• Anti-inflammatory – Inflammation and oxidative stress are closely related. However, inflammation markers in the body show inflammation to be a contributor to many chronic health conditions including brain and nerve-related illnesses like Alzheimer's and multiple sclerosis, cardiovascular disease, pulmonary issues like asthma and allergies, joint issues like arthritis and psoriasis, and diabetes. Curcumin has been shown to block several different inflammatory stimuli including diseases caused by viruses and bacteria, environmental pollutants, high glucose, and fatty acids. 

Medical Benefits of Curcumin

Arthritis – Several studies show the anti-arthritic effect of curcumin in treating both osteoarthritis arthritis (OA) and rheumatoid arthritis (RA). These studies show anti-inflammation improvement both in blood tests for markers of inflammation and in physical tests with improvement in pain, stiffness, and physical function scores.

In an eight-month study, fifty participants with OA were assigned either standard treatment or standard treatment with twice-daily 500 mg dosage of a natural curcuminoid supplement mixture. Those receiving the curcuminoid supplement had significant improvement in physical function, range of motion, and stiffness along with a significant decrease in all blood inflammation markers.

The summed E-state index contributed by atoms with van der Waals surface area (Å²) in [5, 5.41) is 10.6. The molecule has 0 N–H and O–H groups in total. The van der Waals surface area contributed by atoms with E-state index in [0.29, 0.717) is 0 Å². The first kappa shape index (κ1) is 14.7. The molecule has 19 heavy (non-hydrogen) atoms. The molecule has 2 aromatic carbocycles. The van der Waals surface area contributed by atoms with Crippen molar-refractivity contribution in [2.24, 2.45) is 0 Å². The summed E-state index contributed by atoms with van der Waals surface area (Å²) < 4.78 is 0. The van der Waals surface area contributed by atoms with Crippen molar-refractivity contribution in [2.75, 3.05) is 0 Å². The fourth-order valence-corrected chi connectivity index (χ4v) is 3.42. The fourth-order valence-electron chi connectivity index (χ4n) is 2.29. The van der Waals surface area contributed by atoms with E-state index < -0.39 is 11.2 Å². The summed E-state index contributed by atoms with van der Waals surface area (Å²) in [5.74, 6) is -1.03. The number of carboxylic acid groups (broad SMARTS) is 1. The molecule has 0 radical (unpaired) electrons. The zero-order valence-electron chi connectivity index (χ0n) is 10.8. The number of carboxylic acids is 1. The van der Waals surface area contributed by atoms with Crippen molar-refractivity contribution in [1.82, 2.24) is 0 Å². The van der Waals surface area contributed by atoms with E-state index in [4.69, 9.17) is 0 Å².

Another study looked at participants with a pain score of five or higher with OA knee conditions. For four weeks, part of the group was given 1200 mg/day of ibuprofen, an NSAID, while the other received curcumin extracts of 1500/mg per day. They found both groups received close to the same benefits with similar functioning capability and pain scores. However, the group taking ibuprofen experienced digestive tract issues. The curcumin extract supplement users received the same pain benefits as the NSAID users without the gastrointestinal issues or damage to the body’s natural detoxifiers the kidneys and the liver.

Metabolic Syndrome – Biochemical and physiological issues are all linked to chronic low-grade inflammation. These issues include elevated triglyceride levels, insulin-resistant type 2 diabetes, high blood pressure, and obesity. One study suggests curcumin supplements significantly reduce concentrations of pro-inflammatory cytokines in participates with Metabolic Syndrome issues.

Irritable Bowel Syndrome (IBS) affects ten to fifteen percent of the global populations. Symptoms involve gut pain, bloating, diarrhea, and constipation. A review of several studies from the 1988 to 2018 found curcumin benefited both rats and mice with colitis. From the five studies involving humans, it was determined curcumin had a beneficial but not significant effect on IBS symptoms.

However, many people seek self-treatment of IBM symptoms focusing on high-fiber diets, stress management, and relaxation techniques. With curcumin’s anti-inflammatory and antioxidant properties along with its ability to balance gut microbiota, it is a potentially useful addition to their self-treatment toolkit.